I came to wear overalls for woodworking as a result of a gift. My cousin, Beverly, is an inveterate bargain hunter. Yes, it runs in the family.
I was visiting my Uncle Sam and Aunt Polly one weekend when I realized I hadn’t brought any work pants with me. “I have some cargo pants I bought at the second-hand store. You can wear them this weekend,” Beverly offered.
I fell in love with those pants!
The famous Beverly cargo pants. I’d never seen so many pockets before! I never took advantage of the zip-off legs. I’m just not a “shorts kind of guy,” I suppose.
Before the weekend was over I was begging Beverly to let me keep them. To be honest, it didn’t take much begging. Beverly is incredibly generous. And, she had only a couple of bucks invested in them.
I wore those cargo pants every time I had any kind of work to do around the house or outside at work. I loved the pockets and had certain items allocated to each pocket. A hammer permanently hung from the hammer loop, whether the job required a hammer or not.
The legs were much, much too long, even for six-foot-tall me. I didn’t care. Sometimes I rolled them up, sometimes I just walked on them. I felt a little closer to home, a little closer to Uncle Sam and all of my family when I wore them.
One day, it hit me that the “cargo” characteristic found its fullest expression in overalls. Even more pockets! Now I had a place for four pencils. One pencil slot even has space for a ball-point pen. I could clip the dust collector remote control to them. The remote control for the Hang-Up Shop Vac could clip in another place. Click here to read that post. There’s a pocket for the stereo remote control and one for the retractable knife. There’s a loop for a hammer, too, but it’s so big the hammer always falls through. I tried sewing through the loop with an awl needle and heavy waxed thread, but I didn’t make my knots secure and it came apart. Good thing that doesn’t happen with my surgery patients!
My one and only pair of overalls. Well-worn and a little bit smelly…just the way I like them!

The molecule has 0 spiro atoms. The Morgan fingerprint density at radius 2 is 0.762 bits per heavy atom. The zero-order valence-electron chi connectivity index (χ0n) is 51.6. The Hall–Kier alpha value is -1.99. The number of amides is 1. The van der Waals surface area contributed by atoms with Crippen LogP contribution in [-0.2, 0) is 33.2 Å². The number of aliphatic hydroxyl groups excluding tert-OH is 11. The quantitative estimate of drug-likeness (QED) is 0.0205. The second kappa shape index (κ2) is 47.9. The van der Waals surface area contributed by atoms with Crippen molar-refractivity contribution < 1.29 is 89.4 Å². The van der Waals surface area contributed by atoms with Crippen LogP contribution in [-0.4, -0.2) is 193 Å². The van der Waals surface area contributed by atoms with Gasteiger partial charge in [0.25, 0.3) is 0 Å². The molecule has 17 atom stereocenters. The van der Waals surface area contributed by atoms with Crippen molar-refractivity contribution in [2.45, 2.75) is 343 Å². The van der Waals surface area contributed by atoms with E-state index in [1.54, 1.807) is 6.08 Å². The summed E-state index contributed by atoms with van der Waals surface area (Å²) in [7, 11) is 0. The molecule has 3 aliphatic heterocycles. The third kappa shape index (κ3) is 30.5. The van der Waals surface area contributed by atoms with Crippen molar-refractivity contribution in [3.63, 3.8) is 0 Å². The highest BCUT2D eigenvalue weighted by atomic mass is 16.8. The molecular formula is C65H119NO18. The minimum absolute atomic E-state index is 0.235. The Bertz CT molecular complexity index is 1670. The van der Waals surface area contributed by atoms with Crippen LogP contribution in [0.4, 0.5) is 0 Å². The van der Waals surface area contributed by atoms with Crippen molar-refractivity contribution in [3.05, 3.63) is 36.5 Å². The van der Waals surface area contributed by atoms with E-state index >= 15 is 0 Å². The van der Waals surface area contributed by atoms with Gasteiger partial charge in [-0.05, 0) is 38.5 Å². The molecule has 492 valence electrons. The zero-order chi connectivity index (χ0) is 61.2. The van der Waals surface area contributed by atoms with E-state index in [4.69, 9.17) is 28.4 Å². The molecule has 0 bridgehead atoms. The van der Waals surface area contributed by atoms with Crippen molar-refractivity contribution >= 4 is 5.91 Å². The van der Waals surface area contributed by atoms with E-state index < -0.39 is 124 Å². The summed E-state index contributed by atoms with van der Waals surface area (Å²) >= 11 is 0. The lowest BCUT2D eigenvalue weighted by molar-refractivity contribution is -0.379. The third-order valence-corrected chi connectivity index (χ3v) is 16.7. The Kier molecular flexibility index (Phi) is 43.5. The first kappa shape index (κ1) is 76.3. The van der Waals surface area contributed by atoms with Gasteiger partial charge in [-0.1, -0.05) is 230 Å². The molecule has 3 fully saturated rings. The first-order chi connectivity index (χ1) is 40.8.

You can never have too many clamps, you can never have too many pencils.
It was natural that I would turn to overalls. Uncle Sam wore them exclusively as work clothes.
You’ve heard of “The hardest-working man in show biz?” Uncle Sam was the hardest-working man in dairy farming, and his overalls showed it.
The only time he wore anything else was church and horse shows. He loved to get fixed up in a good-looking cowboy hat, a Western shirt with snaps, jeans and boots with spurs.
Sam Burrell looked sharp in his best cowboy clothes, and he knew it. He had a certain confidence and swagger when he wore them.
Jim Randolph is a veterinarian in Long Beach, Mississippi. His earlier careers as lawn mower, dairy farmer, automobile mechanic, microwave communications electronics instructor and journeyman carpenter all influence his approach to woodworking. His favorite projects are furniture built for his wife, Brenda, and for their children and grandchildren. His and Brenda’s home, nicknamed Sticks-In-The-Mud, is built on pilings (sticks) near the wetlands (mud) on a bayou off Jourdan River. His shop is in the lower level of their home. Questions and comments on woodworking may be written below in the comments section. Questions about pet care should be directed to his blog on pet care, www.MyPetsDoctor.com. We regret that, because of high volume, not all inquiries can be answered personally.